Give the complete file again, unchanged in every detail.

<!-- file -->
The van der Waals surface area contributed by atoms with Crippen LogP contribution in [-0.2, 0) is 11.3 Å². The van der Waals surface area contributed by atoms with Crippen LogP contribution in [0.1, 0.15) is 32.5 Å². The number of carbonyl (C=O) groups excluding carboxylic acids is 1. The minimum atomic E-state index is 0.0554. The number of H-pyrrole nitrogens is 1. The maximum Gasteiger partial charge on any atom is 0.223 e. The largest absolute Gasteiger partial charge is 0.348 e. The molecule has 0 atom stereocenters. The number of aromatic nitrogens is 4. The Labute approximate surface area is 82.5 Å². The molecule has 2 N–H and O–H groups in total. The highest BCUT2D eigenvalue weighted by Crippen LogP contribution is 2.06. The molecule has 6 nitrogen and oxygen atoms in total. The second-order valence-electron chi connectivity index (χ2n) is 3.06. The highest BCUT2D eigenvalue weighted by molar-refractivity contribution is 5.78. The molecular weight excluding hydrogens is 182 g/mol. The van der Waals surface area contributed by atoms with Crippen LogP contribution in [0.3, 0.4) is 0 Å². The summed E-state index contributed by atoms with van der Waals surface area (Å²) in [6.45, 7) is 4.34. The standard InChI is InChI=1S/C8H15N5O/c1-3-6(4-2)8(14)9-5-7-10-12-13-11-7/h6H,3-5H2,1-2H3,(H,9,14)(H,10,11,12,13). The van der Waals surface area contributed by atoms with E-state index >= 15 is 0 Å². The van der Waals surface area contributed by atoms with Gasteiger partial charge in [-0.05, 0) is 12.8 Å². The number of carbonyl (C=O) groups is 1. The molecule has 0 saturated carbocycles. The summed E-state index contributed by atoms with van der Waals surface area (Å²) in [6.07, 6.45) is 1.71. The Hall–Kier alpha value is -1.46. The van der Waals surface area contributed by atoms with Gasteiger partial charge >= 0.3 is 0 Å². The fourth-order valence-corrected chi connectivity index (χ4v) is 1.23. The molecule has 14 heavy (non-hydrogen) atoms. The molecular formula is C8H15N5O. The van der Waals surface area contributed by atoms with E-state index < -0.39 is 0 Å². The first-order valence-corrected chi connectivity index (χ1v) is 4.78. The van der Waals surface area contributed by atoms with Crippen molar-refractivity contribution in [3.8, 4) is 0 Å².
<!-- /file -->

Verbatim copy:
The van der Waals surface area contributed by atoms with Crippen LogP contribution in [-0.2, 0) is 11.3 Å². The van der Waals surface area contributed by atoms with Crippen LogP contribution in [0.1, 0.15) is 32.5 Å². The number of carbonyl (C=O) groups excluding carboxylic acids is 1. The minimum atomic E-state index is 0.0554. The number of H-pyrrole nitrogens is 1. The maximum Gasteiger partial charge on any atom is 0.223 e. The largest absolute Gasteiger partial charge is 0.348 e. The molecule has 0 atom stereocenters. The number of aromatic nitrogens is 4. The Labute approximate surface area is 82.5 Å². The molecule has 2 N–H and O–H groups in total. The highest BCUT2D eigenvalue weighted by Crippen LogP contribution is 2.06. The molecule has 6 nitrogen and oxygen atoms in total. The second-order valence-electron chi connectivity index (χ2n) is 3.06. The highest BCUT2D eigenvalue weighted by molar-refractivity contribution is 5.78. The molecular weight excluding hydrogens is 182 g/mol. The van der Waals surface area contributed by atoms with Crippen LogP contribution in [0.3, 0.4) is 0 Å². The summed E-state index contributed by atoms with van der Waals surface area (Å²) in [6.45, 7) is 4.34. The standard InChI is InChI=1S/C8H15N5O/c1-3-6(4-2)8(14)9-5-7-10-12-13-11-7/h6H,3-5H2,1-2H3,(H,9,14)(H,10,11,12,13). The van der Waals surface area contributed by atoms with E-state index >= 15 is 0 Å². The van der Waals surface area contributed by atoms with Gasteiger partial charge in [-0.05, 0) is 12.8 Å². The number of carbonyl (C=O) groups is 1. The molecule has 0 saturated carbocycles. The summed E-state index contributed by atoms with van der Waals surface area (Å²) in [6.07, 6.45) is 1.71. The Hall–Kier alpha value is -1.46. The van der Waals surface area contributed by atoms with Gasteiger partial charge >= 0.3 is 0 Å². The fourth-order valence-corrected chi connectivity index (χ4v) is 1.23. The molecule has 14 heavy (non-hydrogen) atoms. The molecular formula is C8H15N5O. The van der Waals surface area contributed by atoms with E-state index < -0.39 is 0 Å². The first-order valence-corrected chi connectivity index (χ1v) is 4.78. The van der Waals surface area contributed by atoms with Crippen molar-refractivity contribution in [3.8, 4) is 0 Å².